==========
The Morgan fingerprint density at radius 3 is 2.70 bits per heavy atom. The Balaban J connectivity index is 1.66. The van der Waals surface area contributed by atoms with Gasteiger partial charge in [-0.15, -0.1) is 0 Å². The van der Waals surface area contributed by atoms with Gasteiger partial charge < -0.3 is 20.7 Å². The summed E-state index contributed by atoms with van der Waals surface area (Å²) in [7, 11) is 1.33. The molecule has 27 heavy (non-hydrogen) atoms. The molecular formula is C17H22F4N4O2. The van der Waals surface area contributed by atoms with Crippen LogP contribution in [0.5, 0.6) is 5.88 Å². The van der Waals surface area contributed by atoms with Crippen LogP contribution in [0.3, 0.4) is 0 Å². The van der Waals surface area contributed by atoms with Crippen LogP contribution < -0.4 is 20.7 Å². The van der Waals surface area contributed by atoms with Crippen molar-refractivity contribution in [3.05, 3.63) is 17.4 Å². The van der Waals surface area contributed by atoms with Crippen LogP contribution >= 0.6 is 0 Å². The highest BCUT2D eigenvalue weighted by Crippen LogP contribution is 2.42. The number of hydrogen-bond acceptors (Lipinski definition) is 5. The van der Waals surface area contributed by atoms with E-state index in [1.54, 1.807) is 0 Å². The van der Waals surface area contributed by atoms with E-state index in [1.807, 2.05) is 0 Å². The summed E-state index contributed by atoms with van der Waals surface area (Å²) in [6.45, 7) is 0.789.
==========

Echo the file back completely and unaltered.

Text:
The Morgan fingerprint density at radius 3 is 2.70 bits per heavy atom. The Balaban J connectivity index is 1.66. The van der Waals surface area contributed by atoms with Gasteiger partial charge in [-0.15, -0.1) is 0 Å². The van der Waals surface area contributed by atoms with Gasteiger partial charge < -0.3 is 20.7 Å². The summed E-state index contributed by atoms with van der Waals surface area (Å²) in [7, 11) is 1.33. The molecule has 27 heavy (non-hydrogen) atoms. The molecular formula is C17H22F4N4O2. The van der Waals surface area contributed by atoms with Crippen LogP contribution in [0.5, 0.6) is 5.88 Å². The van der Waals surface area contributed by atoms with Crippen LogP contribution in [0.3, 0.4) is 0 Å². The van der Waals surface area contributed by atoms with Crippen LogP contribution < -0.4 is 20.7 Å². The van der Waals surface area contributed by atoms with Crippen molar-refractivity contribution in [3.05, 3.63) is 17.4 Å². The van der Waals surface area contributed by atoms with Crippen LogP contribution >= 0.6 is 0 Å². The highest BCUT2D eigenvalue weighted by Crippen LogP contribution is 2.42. The number of hydrogen-bond acceptors (Lipinski definition) is 5. The van der Waals surface area contributed by atoms with E-state index in [1.54, 1.807) is 0 Å². The van der Waals surface area contributed by atoms with E-state index in [1.807, 2.05) is 0 Å². The summed E-state index contributed by atoms with van der Waals surface area (Å²) in [6.45, 7) is 0.789.